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Genetics of club foot in Maori and Pacific people


The role of major gene and multifactorial inheritance in the aetiology of club foot in the New Zealand Polynesian population was studied using 287 New Zealand Maori and Pacific club foot families. The club foot family data were analysed by complex segregation analysis under the mixed model using the computer program POINTER. This analysis shows that the best genetic model for club foot in this population is a single dominant gene with a penetrance of 33% and a predicted gene frequency of 0.9%. These data provide a scientific foundation for molecular studies in the Maori and Polynesian population to identify putative club foot genes.

  • club foot
  • New Zealand Maori
  • complex segregation analysis

Statistics from

Idiopathic talipes equinovarus or club foot is a deformity of the foot and lower leg present at birth that is characterised by rigid (non-reducible) equinus of the ankle, varus of the hindfoot, and adductus of the forefoot. Males are more commonly affected than females by a ratio of 2 to 1 and the incidence of bilaterality is 50%.1 Most club feet occur as isolated congenital deformities but a small percentage are associated with either a neuromuscular disorder or a generalised syndrome, for example, spina bifida, arthrogryposis, or diastrophic dwarfism.1 2

Club foot was well known in the early New Zealand Maori population. The Maori word for club foot is “waehape”, “wae” meaning foot and “hape” meaning broken or crooked. Oral history handed down tribally records that male children who had a club foot were often given the name Hape.3 It is possible that some children who had club feet were left to die as was the practice in some Polynesian groups.4 However, oral history also records the club foot being broken immediately after birth to improve the position of the foot.3 These practices have now disappeared and children are treated by strapping or serial casting followed by surgical correction.5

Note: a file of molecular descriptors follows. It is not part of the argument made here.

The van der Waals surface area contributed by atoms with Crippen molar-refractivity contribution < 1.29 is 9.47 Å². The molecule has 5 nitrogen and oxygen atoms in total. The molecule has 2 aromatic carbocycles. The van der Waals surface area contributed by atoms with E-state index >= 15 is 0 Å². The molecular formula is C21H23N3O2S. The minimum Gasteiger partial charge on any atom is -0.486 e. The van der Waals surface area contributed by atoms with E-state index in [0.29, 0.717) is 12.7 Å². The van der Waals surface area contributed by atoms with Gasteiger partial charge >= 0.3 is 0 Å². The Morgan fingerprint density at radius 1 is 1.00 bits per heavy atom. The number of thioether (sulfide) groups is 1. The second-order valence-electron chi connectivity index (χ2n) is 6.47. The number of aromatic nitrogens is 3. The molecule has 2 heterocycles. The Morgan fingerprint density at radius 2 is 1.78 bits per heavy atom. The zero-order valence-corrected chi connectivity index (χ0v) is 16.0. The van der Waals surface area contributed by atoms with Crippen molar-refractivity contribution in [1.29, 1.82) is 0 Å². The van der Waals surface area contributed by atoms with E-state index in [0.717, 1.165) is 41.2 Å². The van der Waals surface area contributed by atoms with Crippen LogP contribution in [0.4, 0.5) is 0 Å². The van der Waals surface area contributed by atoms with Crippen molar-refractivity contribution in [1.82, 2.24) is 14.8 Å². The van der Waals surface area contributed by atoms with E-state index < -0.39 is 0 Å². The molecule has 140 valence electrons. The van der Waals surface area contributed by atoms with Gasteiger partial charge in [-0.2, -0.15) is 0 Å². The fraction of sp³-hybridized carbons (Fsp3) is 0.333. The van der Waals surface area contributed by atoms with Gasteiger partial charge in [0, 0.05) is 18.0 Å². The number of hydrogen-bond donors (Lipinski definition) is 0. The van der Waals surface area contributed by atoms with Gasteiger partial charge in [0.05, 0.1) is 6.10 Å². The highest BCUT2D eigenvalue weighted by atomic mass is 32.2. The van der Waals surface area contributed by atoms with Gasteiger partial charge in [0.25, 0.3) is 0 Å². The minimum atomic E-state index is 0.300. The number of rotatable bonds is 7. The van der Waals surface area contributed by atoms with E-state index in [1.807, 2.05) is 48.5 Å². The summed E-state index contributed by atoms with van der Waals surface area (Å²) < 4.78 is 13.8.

The high incidence of club foot in the New Zealand Maori has been confirmed in two previous studies which found the prevalence to be between 6 to 7 per 1000.3 5 Similar birth prevalences have also been reported in the Hawaiian and the Tongan populations7 (N I B Stratton, personal communication, 1999). In contrast, the birth prevalence of club foot in the Chinese population is only 0.57 per 1000,7 while the prevalence in the white population is reported to be 1 to 3 per 1000.2 4 8

The aetiology of club foot is unknown but various theories have been suggested, including intrauterine mechanical factors or subtle neuromuscular causes.1 A regional growth disturbance on the medial side of the foot has also been proposed.9Several genetic studies have suggested that the prevalence of club feet in the white population is best explained by a single gene with a polygenic component.2 10 Asians, conversely, best fit a model of multifactorial inheritance without major gene effects.11

In this study we undertook an analysis of 287 Maori and Pacific Island families who had club foot to determine whether, in this population, genetic inheritance is an important factor in the aetiology of club foot.

Materials and methods

The Ethical Review Committee approved the study. Six New Zealand centres with a high density of New Zealand Polynesian and Maori population as defined by the 1991 New Zealand Census were identified (Auckland, Tauranga, Gisborne, Rotorua, Napier, and Whangarei). Families of the probands were approached and enrolled in the study by participating orthopaedic surgeons in each centre. Families were then interviewed at each centre with family pedigrees being constructed by one of three authors (R V Port, C Chapman, or R Nicol). R V Port is bilingual in Maori and English, which greatly facilitated accurate information retrieval.